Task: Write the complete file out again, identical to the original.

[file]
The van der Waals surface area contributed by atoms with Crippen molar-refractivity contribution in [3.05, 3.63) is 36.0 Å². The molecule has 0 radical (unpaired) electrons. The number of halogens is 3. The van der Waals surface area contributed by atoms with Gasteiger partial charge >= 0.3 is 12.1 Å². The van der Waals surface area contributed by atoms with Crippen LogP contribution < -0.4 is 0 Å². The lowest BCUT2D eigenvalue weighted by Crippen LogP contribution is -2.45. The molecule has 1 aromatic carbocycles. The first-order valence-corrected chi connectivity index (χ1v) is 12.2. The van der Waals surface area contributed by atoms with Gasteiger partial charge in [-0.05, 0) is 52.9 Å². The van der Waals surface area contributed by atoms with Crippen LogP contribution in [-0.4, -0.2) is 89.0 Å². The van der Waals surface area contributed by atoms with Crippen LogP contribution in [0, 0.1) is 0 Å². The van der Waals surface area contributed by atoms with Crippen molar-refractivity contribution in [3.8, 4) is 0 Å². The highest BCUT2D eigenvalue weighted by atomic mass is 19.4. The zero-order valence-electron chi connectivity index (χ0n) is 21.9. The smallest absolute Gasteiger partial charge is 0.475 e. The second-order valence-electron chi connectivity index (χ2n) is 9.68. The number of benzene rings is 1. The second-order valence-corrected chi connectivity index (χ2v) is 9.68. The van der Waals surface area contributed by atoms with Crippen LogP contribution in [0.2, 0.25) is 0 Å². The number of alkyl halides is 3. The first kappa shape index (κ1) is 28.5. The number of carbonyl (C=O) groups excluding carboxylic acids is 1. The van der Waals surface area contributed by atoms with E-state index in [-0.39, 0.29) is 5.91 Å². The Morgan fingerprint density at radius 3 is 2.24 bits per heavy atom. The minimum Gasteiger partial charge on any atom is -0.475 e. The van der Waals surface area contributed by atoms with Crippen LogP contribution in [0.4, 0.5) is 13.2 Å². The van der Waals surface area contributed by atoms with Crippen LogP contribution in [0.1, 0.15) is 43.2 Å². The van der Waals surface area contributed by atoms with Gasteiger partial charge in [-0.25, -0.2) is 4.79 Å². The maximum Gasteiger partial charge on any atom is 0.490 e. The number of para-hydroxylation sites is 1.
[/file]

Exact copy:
The van der Waals surface area contributed by atoms with Crippen molar-refractivity contribution in [3.05, 3.63) is 36.0 Å². The molecule has 0 radical (unpaired) electrons. The number of halogens is 3. The van der Waals surface area contributed by atoms with Gasteiger partial charge >= 0.3 is 12.1 Å². The van der Waals surface area contributed by atoms with Crippen LogP contribution < -0.4 is 0 Å². The lowest BCUT2D eigenvalue weighted by Crippen LogP contribution is -2.45. The molecule has 1 aromatic carbocycles. The first-order valence-corrected chi connectivity index (χ1v) is 12.2. The van der Waals surface area contributed by atoms with Gasteiger partial charge in [-0.05, 0) is 52.9 Å². The van der Waals surface area contributed by atoms with Crippen LogP contribution in [-0.4, -0.2) is 89.0 Å². The van der Waals surface area contributed by atoms with Crippen LogP contribution in [0, 0.1) is 0 Å². The van der Waals surface area contributed by atoms with Crippen molar-refractivity contribution in [3.8, 4) is 0 Å². The highest BCUT2D eigenvalue weighted by atomic mass is 19.4. The zero-order valence-electron chi connectivity index (χ0n) is 21.9. The smallest absolute Gasteiger partial charge is 0.475 e. The second-order valence-electron chi connectivity index (χ2n) is 9.68. The number of benzene rings is 1. The second-order valence-corrected chi connectivity index (χ2v) is 9.68. The van der Waals surface area contributed by atoms with Crippen LogP contribution in [0.2, 0.25) is 0 Å². The number of alkyl halides is 3. The first kappa shape index (κ1) is 28.5. The number of carbonyl (C=O) groups excluding carboxylic acids is 1. The van der Waals surface area contributed by atoms with E-state index in [-0.39, 0.29) is 5.91 Å². The Morgan fingerprint density at radius 3 is 2.24 bits per heavy atom. The minimum Gasteiger partial charge on any atom is -0.475 e. The van der Waals surface area contributed by atoms with Crippen LogP contribution in [0.4, 0.5) is 13.2 Å². The van der Waals surface area contributed by atoms with Crippen LogP contribution in [0.1, 0.15) is 43.2 Å². The van der Waals surface area contributed by atoms with Gasteiger partial charge in [-0.25, -0.2) is 4.79 Å². The maximum Gasteiger partial charge on any atom is 0.490 e. The number of para-hydroxylation sites is 1.